OR WAIT null SECS
While healthcare is often taken for granted in urban communities, many rural populations struggle to access care. Here’s how one healthcare organization addresses rural impediments and their effects on health.
Rural health-a mainstay of American life and culture-is important and we should celebrate our nation’s rural communities all year long.
While nearly one-in-five Americans lives in a rural community, these areas have seen an overall population decline since 2010. For years, economic and social factors have lured many away, leaving some rural communities with a weakened infrastructure, aging population and an overextended healthcare system.
While healthcare is often taken for granted in urban communities, many rural populations struggle to access care. For example, some women in rural America must drive 200 miles simply to see an OB/GYN, and while opioid deaths are 45% higher in rural areas compared to urban areas, treatment options can be limited. Isolation also has a broad impact. Research shows young people in rural communities are twice as likely to commit suicide as their urban peers.
According to the Kaiser Family Foundation, people living in rural areas are less likely to be in the labor force, more likely to have a disability, and more likely to be low-income than people living in other areas. As a result, Medicaid plays a significant role in rural healthcare, covering 21% of rural residents, compared with 16% of residents in urban areas. In California, Hawaii, Arizona, Arkansas, and Florida, the Medicaid coverage rate in rural areas is 10 to 16 percentage points higher than in urban areas.
Obstacles to accessing care
While Medicaid coverage is critical, rural communities face many other obstacles to accessing quality healthcare in rural communities. Issues range from lack of qualified specialty services to shortages of basic programs and services such as professional counseling, weight-loss programs, and certified caregivers.
Transportation, in particular, can be a significant obstacle. According to AARP, many rural communities have little or no public or private transportation. If it is offered, it’s sporadic at best, and the distances required would tax even a well-functioning local system. Lack of transportation may result in missed doctors’ appointments; missed trips to the pharmacy to pick up medications, and an inability to get care quickly in an emergency.
Social isolation is another obstacle. Without the built-in proximity of neighbors, social activities or, at times, the availability of reliable internet and cellular service, rural life can lead to social isolation and loneliness that are harmful to one’s health. One study published in the journal Heart found isolation and loneliness could lead to an increased risk of acute myocardial infarction (AMI) and stroke.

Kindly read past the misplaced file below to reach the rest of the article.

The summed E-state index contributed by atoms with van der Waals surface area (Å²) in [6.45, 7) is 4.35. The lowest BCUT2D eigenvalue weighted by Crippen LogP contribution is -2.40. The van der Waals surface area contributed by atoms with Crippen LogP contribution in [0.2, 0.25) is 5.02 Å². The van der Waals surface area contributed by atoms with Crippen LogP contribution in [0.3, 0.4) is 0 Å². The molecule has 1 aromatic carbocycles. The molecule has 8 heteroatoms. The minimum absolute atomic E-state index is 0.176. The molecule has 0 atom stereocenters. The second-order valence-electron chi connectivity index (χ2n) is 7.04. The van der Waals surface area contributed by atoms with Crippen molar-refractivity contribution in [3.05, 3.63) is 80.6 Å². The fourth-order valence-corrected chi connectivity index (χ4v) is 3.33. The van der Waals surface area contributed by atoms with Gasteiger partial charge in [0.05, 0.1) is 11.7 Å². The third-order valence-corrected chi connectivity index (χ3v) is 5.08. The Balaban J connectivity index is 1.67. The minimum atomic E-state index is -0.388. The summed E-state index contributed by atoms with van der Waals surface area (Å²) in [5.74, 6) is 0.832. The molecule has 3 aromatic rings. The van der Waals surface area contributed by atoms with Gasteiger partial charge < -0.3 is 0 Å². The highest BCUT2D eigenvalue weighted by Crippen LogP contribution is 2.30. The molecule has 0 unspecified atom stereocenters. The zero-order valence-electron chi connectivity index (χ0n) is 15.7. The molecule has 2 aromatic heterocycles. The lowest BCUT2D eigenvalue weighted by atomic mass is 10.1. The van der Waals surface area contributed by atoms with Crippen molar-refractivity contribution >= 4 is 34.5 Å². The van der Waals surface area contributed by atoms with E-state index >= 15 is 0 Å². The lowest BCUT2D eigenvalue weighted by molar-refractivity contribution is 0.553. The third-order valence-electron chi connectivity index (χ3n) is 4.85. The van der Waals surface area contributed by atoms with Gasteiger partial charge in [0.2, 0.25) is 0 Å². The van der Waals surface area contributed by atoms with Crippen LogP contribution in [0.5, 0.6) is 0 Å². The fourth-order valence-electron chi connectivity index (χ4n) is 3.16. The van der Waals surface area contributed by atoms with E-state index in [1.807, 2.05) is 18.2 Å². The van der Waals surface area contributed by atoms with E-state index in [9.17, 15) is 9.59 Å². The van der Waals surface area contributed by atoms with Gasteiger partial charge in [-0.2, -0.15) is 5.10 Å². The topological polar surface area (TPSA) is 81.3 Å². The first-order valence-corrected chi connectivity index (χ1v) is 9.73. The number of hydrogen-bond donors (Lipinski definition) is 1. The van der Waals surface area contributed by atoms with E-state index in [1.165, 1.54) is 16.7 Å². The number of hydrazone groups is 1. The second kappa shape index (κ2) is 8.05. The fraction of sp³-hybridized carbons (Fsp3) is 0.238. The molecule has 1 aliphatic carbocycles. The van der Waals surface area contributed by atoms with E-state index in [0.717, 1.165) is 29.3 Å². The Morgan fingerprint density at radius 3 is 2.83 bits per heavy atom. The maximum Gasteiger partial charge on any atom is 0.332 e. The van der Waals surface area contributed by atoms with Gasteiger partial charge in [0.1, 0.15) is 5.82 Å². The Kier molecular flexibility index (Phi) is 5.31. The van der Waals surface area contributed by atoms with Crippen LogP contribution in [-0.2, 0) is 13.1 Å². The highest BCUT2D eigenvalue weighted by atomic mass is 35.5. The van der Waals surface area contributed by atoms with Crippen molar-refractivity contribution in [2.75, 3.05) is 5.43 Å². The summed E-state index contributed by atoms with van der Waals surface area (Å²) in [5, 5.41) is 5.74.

Despite the barriers, there are bright spots where organizations have combined technology and old-fashioned face-to-face interaction to address rural impediments and their effects on health.
In the case of WellCare, we have seen success via three “Ts”: transportation, telehealth, and touchpoints. For transportation, we contract with non-emergency medical transportation (NEMT) services and help Medicaid members get to-and keep-their medical appointments. We also help reimburse some family members who help address transportation shortages by taking their loved ones to medical appointments. Finally, we meet members where they are, bringing healthcare directly to them, whether through mobile mammography and dental units to health fairs and community Welcome Rooms.
Telehealth continues to be a useful tool for reaching rural populations on Medicaid and increasing access to urgent care and specialty services. From blood pressure monitoring to medication management to behavioral health treatment, connecting via a computer or tablet allows us to be more efficient, overcome issues of distance and address physician shortages. Most importantly, however, telehealth can add a level of social connectedness helping rural populations further overcome issues of isolation.
Finally, there are touchpoints, or interactions with on-the-ground professionals who are critical to improving rural health. By employing frontline public health professionals who have an innate understanding of the communities in which they work, we can help rural Americans overcome barriers to care. We can help connect them to the right doctors and specialists and help them navigate the local social safety net to address barriers to care and live better, healthier lives.
While we have made strides toward improving rural healthcare, there is still much work to be done. By employing both technological and people-powered solutions, we will make inroads in leveling the healthcare playing field and doing right by our nation’s rural communities.
Mark Leenay is executive vice president and chief medical officer of WellCare Health Plans, Inc.